The Middle East was once again at the heart of President Bush’s State of the Union address. His optimism looks strained.

Others are losing hope. ‘So far, the democracy wave that the Bush team has helped to unleash in the Arab-Muslim world since 11 September 2001 has brought to power hardliners in Iraq, Palestine and Iran and has paved the way for a record showing by the Muslim Brotherhood in Egypt,’ New York Times columnist Thomas Friedman wrote in January. ‘If we keep this up, in a few years Muslim clerics will be in power from Morocco to the border of India.’

The sardonic tone reflects opinion polls showing Americans are losing faith in Middle East political reconstruction. The White House’s 2006 electoral preoccupation is withdrawing troops from hotspots while evading Democrat claims of a Vietnam-style debacle.

So this year is likely to be the last in the US’ great Gulf adventure, which began in September 1986 when Sheikh Jaber al-Sabah invited the Soviet Union and the US to reflag Kuwaiti vessels, targets of Iranian attacks. The Soviets said yes and stung the US into making a reflagging offer that Kuwait accepted in March 1987. The results of America’s 20-year Gulf war, which has cost many young American lives and perhaps as much as $1 trillion, are disappointing. The $250,000 million President Bush says the US has spent on the battle against terror is equivalent to giving $10,000 to every Iraqi man, woman and child. A cash handout on this scale rather than bombing, invasion and occupation would probably have made them healthier, wealthier and more grateful to the US than they are today.

Like many Americans, Friedman says that the Middle East is beyond early redemption. ‘You cannot go from Saddam to Jefferson without going through Khomeini,’ he writes. He is partly right. It was ludicrous to try and found Athenian democracies in civilisations that were old before Aristotle’s birth. In my opinion, there are now only two political models compelling to Middle East youth. One is Islamic Iran. The other is the UAE, a secure, stable, prosperous federation that welcomes foreign skills and capital. The UAE was not built overnight. But unless there are more Dubais, there will be more Irans. To help this happen, political leaders in the region and internationally must therefore deal less in rhetoric and concentrate on tackling the poverty, unemployment, bad health and poor education that blight the lives of hundreds of millions. And if they cannot be constructive, they should shut up and get out of the way.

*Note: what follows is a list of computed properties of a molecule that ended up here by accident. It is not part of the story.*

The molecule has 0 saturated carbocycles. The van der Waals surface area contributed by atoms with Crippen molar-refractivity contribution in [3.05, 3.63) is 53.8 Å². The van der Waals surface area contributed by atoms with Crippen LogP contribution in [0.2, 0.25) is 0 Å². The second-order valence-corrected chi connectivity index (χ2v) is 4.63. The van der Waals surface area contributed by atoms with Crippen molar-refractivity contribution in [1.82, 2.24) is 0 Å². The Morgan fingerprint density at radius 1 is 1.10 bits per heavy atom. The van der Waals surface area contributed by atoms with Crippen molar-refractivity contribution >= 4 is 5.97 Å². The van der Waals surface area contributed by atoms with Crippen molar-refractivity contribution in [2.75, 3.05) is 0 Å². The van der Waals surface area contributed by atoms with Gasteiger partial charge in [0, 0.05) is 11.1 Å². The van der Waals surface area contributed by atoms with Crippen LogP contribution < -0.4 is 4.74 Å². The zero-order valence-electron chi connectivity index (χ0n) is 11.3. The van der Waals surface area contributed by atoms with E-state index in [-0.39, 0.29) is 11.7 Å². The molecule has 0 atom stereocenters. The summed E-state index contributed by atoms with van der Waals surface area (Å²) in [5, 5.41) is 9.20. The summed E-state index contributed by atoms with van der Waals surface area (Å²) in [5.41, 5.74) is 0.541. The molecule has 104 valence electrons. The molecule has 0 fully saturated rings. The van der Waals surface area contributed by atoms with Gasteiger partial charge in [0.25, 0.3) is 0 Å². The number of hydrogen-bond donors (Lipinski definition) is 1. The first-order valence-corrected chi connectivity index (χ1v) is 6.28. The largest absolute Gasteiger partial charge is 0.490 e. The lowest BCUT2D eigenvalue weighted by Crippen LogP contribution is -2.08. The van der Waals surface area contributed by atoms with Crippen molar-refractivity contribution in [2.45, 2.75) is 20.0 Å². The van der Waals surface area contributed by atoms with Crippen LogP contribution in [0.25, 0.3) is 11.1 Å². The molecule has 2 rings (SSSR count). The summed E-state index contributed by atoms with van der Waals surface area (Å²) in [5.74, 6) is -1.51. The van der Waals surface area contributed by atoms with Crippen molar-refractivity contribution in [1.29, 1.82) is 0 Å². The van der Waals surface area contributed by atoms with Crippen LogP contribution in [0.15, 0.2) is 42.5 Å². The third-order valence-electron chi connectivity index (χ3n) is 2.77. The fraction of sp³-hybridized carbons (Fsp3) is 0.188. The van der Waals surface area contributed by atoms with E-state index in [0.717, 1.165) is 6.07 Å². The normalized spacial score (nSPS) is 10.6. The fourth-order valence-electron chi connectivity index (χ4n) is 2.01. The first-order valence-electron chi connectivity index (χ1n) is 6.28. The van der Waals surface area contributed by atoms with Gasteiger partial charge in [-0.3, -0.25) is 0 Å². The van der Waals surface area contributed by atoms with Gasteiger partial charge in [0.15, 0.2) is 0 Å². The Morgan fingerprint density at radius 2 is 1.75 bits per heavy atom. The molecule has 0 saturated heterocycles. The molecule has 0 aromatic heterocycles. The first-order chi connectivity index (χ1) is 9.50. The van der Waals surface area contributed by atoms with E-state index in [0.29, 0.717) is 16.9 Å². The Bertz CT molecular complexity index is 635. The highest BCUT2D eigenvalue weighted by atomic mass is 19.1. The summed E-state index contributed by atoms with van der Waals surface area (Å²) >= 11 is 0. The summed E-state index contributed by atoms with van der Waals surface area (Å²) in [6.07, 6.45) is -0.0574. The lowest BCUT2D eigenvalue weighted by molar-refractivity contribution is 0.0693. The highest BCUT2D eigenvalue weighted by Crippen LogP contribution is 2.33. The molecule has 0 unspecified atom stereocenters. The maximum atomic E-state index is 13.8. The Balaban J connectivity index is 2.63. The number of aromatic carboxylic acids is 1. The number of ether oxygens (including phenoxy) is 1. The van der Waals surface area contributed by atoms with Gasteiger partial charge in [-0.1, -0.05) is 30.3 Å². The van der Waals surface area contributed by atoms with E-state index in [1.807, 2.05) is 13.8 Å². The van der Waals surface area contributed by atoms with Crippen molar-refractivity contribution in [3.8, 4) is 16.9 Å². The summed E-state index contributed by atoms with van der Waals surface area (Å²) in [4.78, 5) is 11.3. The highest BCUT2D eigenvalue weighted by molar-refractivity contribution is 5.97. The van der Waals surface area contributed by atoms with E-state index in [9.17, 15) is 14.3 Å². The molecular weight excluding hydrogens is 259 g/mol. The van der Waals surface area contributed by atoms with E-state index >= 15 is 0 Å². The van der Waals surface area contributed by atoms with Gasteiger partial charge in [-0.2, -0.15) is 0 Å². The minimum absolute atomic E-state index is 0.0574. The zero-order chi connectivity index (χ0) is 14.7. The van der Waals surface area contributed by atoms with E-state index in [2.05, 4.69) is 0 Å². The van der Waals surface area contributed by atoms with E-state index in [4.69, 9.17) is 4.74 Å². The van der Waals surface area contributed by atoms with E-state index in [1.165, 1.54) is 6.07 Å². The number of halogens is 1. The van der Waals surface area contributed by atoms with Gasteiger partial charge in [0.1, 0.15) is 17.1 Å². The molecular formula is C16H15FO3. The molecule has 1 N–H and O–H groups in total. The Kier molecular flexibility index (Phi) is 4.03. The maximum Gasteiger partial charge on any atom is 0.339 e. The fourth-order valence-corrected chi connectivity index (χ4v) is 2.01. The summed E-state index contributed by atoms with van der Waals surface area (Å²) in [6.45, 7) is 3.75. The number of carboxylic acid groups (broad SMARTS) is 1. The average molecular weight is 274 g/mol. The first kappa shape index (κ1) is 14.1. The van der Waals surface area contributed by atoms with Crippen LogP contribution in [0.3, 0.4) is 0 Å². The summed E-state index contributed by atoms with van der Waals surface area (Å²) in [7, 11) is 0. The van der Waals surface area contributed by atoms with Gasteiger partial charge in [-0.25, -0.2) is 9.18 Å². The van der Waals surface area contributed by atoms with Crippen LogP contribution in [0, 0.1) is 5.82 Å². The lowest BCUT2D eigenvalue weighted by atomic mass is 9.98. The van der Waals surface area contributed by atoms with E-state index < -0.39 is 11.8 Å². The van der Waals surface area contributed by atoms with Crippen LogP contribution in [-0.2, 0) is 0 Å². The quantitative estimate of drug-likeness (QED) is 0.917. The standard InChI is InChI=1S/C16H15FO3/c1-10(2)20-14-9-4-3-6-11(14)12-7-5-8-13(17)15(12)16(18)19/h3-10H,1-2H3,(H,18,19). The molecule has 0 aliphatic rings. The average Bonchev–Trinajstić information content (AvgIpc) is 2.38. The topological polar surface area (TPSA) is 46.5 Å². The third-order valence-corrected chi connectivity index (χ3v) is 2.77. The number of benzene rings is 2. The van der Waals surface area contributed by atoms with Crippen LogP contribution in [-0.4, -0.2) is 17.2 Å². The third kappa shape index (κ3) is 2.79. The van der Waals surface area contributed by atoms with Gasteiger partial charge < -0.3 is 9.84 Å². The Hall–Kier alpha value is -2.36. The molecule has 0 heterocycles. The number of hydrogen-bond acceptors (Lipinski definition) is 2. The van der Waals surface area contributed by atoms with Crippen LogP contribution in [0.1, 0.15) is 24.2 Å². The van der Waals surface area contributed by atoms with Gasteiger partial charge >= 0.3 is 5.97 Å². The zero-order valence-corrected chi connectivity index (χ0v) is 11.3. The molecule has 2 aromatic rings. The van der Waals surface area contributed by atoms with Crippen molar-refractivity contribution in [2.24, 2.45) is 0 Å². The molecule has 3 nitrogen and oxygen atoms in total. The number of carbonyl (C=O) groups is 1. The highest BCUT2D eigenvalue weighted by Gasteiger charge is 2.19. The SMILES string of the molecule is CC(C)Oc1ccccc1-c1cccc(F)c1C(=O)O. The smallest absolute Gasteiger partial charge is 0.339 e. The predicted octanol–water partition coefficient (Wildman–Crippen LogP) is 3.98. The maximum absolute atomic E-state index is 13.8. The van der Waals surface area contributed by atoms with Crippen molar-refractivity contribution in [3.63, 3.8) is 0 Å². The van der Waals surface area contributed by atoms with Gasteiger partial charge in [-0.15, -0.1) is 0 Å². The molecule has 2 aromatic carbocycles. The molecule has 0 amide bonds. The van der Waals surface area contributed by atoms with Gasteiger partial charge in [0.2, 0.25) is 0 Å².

Stem cell research in DubaiAbdulqader al-Khayat, director of Dubai’s Biotechnology & Research Park (Dubiotech), tells MEED that he aims to set up the region’s first advanced stem cell research centre (see Briefing, page 8). What is truly radical is that Dubiotech may permit the use of human embryos. Stem cell research involving embryos has been effectively impossible in the US since 2001 when President Bush brought in restrictions to satisfy conservative supporters. But some Islamic thinkers argue that human life does not begin until 120 days after conception. If that is the case, then there are no obvious moral objections to such research being done in Dubiotech.

Etihad’s sporting choiceAt the ceremony to mark the arrival of Etihad Airway’s first Boeing 777-300ER, I was authoritatively told that Abu Dhabi’s airline will take no decision about major sports sponsorships for at least a year. So speculation that followed a visit to Abu Dhabi in December by Manchester United owner Malcolm Glazer was entirely misplaced.

Etihad is also not looking exclusively at football. Other sports are targets, including Formula 1 racing. But soccer is close to the top of the agenda and Etihad is still open to proposals. It was pointed out to Robert Strodel, Etihad’s visionary chief executive officer, that the gold letters in the airline’s logo would look great on the lily-white shirts